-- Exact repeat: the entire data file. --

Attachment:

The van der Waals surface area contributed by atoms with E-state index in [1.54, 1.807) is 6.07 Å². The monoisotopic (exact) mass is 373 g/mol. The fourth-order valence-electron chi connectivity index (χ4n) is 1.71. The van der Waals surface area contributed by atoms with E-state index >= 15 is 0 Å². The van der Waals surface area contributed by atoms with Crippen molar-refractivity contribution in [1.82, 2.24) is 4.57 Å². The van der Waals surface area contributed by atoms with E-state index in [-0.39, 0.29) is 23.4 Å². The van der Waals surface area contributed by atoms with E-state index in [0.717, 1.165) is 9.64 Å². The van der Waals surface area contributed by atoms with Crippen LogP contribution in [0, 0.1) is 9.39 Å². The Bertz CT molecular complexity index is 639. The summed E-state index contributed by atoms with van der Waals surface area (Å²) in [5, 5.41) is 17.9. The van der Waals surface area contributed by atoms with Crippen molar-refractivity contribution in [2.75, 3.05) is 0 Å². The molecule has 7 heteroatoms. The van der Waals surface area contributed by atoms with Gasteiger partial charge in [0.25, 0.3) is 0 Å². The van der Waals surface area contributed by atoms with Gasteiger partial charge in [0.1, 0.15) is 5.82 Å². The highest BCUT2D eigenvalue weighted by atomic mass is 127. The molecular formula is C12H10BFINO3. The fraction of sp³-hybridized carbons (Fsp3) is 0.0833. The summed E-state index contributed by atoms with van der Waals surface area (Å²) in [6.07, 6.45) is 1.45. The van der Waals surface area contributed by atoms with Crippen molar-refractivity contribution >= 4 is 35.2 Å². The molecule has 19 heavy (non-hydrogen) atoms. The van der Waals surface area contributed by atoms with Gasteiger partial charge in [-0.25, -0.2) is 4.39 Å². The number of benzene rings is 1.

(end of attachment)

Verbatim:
The van der Waals surface area contributed by atoms with E-state index in [1.54, 1.807) is 6.07 Å². The monoisotopic (exact) mass is 373 g/mol. The fourth-order valence-electron chi connectivity index (χ4n) is 1.71. The van der Waals surface area contributed by atoms with E-state index >= 15 is 0 Å². The van der Waals surface area contributed by atoms with Crippen molar-refractivity contribution in [1.82, 2.24) is 4.57 Å². The van der Waals surface area contributed by atoms with E-state index in [-0.39, 0.29) is 23.4 Å². The van der Waals surface area contributed by atoms with E-state index in [0.717, 1.165) is 9.64 Å². The van der Waals surface area contributed by atoms with Crippen LogP contribution in [0, 0.1) is 9.39 Å². The Bertz CT molecular complexity index is 639. The summed E-state index contributed by atoms with van der Waals surface area (Å²) in [5, 5.41) is 17.9. The van der Waals surface area contributed by atoms with Crippen molar-refractivity contribution in [2.75, 3.05) is 0 Å². The molecule has 7 heteroatoms. The van der Waals surface area contributed by atoms with Gasteiger partial charge in [0.25, 0.3) is 0 Å². The van der Waals surface area contributed by atoms with Gasteiger partial charge in [0.1, 0.15) is 5.82 Å². The highest BCUT2D eigenvalue weighted by atomic mass is 127. The molecular formula is C12H10BFINO3. The fraction of sp³-hybridized carbons (Fsp3) is 0.0833. The summed E-state index contributed by atoms with van der Waals surface area (Å²) in [6.07, 6.45) is 1.45. The van der Waals surface area contributed by atoms with Crippen molar-refractivity contribution >= 4 is 35.2 Å². The molecule has 19 heavy (non-hydrogen) atoms. The van der Waals surface area contributed by atoms with Gasteiger partial charge in [-0.25, -0.2) is 4.39 Å². The number of benzene rings is 1.